ITF: E-Rang: Issues: Remembering Zohra Segal
Actress Nandita Latest Photo Gallery @ Attakathi Movie Press Meet, Attakathi Movie Actress Nandita Pics, Nandita Latest Spicy White Dress Images, Nandita. this · 1 was here. Media India is a global platform based in Europe and in India that The backstage of Kathakali: Turning serene faces eternally beautiful. Previous: Vishal-Kathakali Movie Press Meet Stills. Related Articles. Nandita Swetha Stills At Sutraa Fashion Exhibition
Papaji never taught anybody anything. He would just correct something and we had to listen carefully and take or own juice from his teachings. And of course watching him… I was there for 14 years, my sister was there for 16 years When we were touring for about sixteen years the theatre had a great impact even in the South, where Hindi was a problem.
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Papaji used to say that the films maybe very bad but they've done one good thing. They've made Hindustani a language which everyone understands. It was also a new thing of doing realistic style of acting. The theatre of course closed down way back inbut even immediately after that there was hardly any mention of this great professional company.
I think the only national professional company.
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And people ignored it. Full of life and mischief by: She made people laugh and some times embarrassed the hell out of them. This was the first fund raiser for Ranga Shankara which was under constructiona project that several theatre people in Bangalore were involved with at that time. It was a star studded cast with Shabana Azmi, Nandita Das, Zohra Sehgal, Mandakini Goswami and Anastasia Flewyn and yet she was the star both on and off stage and most importantly, she knew it!
We were discussing the press conference and Nandita asked if there was enough time for her to quickly go upstairs and change. There is always time for a quickie! She was about 92 and used to wear a hearing aid and whenever rehearsals were being discussed or work. Once she was walking in front of us and Nandita whispered to me that we should sneak out for an Andhra meal.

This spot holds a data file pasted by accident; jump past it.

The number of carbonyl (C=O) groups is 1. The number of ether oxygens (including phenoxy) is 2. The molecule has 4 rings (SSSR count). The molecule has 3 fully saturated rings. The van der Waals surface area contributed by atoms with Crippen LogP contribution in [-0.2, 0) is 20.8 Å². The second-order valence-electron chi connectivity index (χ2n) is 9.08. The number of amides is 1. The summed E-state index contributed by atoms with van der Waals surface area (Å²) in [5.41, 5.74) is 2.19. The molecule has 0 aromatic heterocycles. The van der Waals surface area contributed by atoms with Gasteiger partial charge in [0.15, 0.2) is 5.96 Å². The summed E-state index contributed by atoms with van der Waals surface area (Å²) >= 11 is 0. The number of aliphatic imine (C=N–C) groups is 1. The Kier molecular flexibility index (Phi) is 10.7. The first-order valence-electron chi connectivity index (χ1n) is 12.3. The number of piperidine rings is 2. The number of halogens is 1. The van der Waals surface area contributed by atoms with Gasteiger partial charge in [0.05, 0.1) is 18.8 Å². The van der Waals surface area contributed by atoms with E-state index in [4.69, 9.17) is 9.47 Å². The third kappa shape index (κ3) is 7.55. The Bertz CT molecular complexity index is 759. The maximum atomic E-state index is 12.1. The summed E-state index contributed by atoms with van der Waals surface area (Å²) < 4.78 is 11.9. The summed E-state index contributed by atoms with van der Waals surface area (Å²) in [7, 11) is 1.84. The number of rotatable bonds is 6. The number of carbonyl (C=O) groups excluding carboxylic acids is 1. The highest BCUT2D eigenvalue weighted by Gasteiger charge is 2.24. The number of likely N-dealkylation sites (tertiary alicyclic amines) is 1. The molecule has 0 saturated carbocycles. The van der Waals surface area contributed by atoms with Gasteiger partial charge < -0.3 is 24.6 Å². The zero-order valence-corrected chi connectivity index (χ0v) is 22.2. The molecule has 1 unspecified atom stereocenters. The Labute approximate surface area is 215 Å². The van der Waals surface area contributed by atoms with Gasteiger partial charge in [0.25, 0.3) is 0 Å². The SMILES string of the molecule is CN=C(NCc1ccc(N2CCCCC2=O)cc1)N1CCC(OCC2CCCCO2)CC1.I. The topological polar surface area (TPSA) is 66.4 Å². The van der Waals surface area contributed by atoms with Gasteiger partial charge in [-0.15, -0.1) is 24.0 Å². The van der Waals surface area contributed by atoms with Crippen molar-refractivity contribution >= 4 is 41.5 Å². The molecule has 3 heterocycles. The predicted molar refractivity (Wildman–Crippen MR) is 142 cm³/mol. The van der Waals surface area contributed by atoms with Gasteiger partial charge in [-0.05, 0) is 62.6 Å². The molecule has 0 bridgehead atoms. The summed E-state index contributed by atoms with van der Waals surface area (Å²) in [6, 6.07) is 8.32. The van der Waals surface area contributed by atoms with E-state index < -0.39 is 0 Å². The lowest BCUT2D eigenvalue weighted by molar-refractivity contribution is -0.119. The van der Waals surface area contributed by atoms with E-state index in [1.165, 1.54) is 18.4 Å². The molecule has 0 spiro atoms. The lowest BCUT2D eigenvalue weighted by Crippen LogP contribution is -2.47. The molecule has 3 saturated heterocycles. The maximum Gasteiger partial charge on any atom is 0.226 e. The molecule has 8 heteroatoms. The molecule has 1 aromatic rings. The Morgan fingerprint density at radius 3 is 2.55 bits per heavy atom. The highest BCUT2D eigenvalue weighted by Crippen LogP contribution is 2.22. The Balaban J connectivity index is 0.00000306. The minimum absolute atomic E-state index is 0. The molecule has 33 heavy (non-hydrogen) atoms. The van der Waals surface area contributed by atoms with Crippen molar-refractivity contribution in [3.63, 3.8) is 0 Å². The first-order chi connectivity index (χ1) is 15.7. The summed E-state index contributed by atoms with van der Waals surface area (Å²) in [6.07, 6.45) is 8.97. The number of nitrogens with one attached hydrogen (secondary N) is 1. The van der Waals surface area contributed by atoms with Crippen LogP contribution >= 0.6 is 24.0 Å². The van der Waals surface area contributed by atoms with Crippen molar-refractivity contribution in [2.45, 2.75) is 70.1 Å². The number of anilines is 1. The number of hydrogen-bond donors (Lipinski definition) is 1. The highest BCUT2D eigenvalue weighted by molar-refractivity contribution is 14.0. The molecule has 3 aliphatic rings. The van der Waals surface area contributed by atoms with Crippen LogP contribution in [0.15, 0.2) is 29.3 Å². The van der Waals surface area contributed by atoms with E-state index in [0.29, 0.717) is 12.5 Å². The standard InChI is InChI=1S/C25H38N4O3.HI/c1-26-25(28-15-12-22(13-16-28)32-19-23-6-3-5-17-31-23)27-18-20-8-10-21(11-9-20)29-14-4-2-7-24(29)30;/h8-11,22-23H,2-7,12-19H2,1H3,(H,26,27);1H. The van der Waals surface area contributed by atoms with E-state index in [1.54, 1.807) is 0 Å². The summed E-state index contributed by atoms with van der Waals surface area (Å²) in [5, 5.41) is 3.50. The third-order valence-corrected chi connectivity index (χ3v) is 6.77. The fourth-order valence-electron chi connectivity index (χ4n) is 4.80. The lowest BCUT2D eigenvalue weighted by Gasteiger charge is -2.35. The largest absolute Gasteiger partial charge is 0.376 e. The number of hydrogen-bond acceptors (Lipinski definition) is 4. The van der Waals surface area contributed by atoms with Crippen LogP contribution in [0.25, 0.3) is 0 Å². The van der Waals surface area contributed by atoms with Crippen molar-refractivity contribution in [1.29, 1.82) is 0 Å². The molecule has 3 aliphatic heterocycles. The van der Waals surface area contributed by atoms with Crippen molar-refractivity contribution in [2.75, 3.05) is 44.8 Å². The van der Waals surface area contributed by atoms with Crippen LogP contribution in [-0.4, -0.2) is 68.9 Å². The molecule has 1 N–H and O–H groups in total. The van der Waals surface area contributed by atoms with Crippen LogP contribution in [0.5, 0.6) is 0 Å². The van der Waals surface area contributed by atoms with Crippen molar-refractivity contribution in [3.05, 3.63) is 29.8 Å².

She turned around and said, "I heard that, and I want to come for the Andhra meal too. At the press conference someone asked her how she felt about working in in the theatre for no money.
I had no idea whether she was joking or telling the truth.
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The shows were a super success and we dropped her back to the airport She was laughing and cracking up till we reached the entrance and then she became all quiet and gloomy and whimpered that she'd like a wheelchair.
We were all worried and asked her if she was unwell. When she walked into to Ranga Shankara, a lot of young people came up to touch her feet, she allowed it for about a minute, and then yelled, "Stop all this, otherwise I will have to beat all of you".
That put a stop to it immediately. Just before the show she insisted that I take her to the disabled loo because "it's urgent" and this was 5 mins before the show. When she asked me to come inside with her, I thought it might be because she needed assistance 94 and all that. She shut the door, opened her pouch took out a kajal pencil, applied kajal, then some roll on perfume. Asked me to smell her wrist. I said it smelled great. Then for 2 minutes she made monkey faces in the mirror and said, "come let's go.
Later when I told her that the money that we raised from The Spirit of Ann Frank was used to build this theatre, she looked pleased, then suddenly she turned grim asked. Did I do a free show? I don't remember doing a free show. It was totally absurd! Theatre writer and producer, Nimi Ravindran is based in Bangalore Tidbits from Facebook Zohra Segal left in a scene from The Spirit of Ann Frank What follows is a collection of Facebook posts from people who knew, worked with or somehow interacted with Zohra Segal, each encounter leaving an indelible memory.
I went to meet her to ask if she would act in my play The spirit of Ann Frank 12 years ago. I reached at 11am and was asked to wait since she was in the middle of her voice exercises.
When she came down she asked me what the play was all about. I gave her a very brief description. She said "Ok, now that you like my face and I like yours, you can leave. I will see you at rehearsals". On the first day of rehearsals she wore a white Mundum-Neriyathum with a kasavu border knowing i was from Kerala. She always made sure that she was the centre of attraction in a star-studded cast.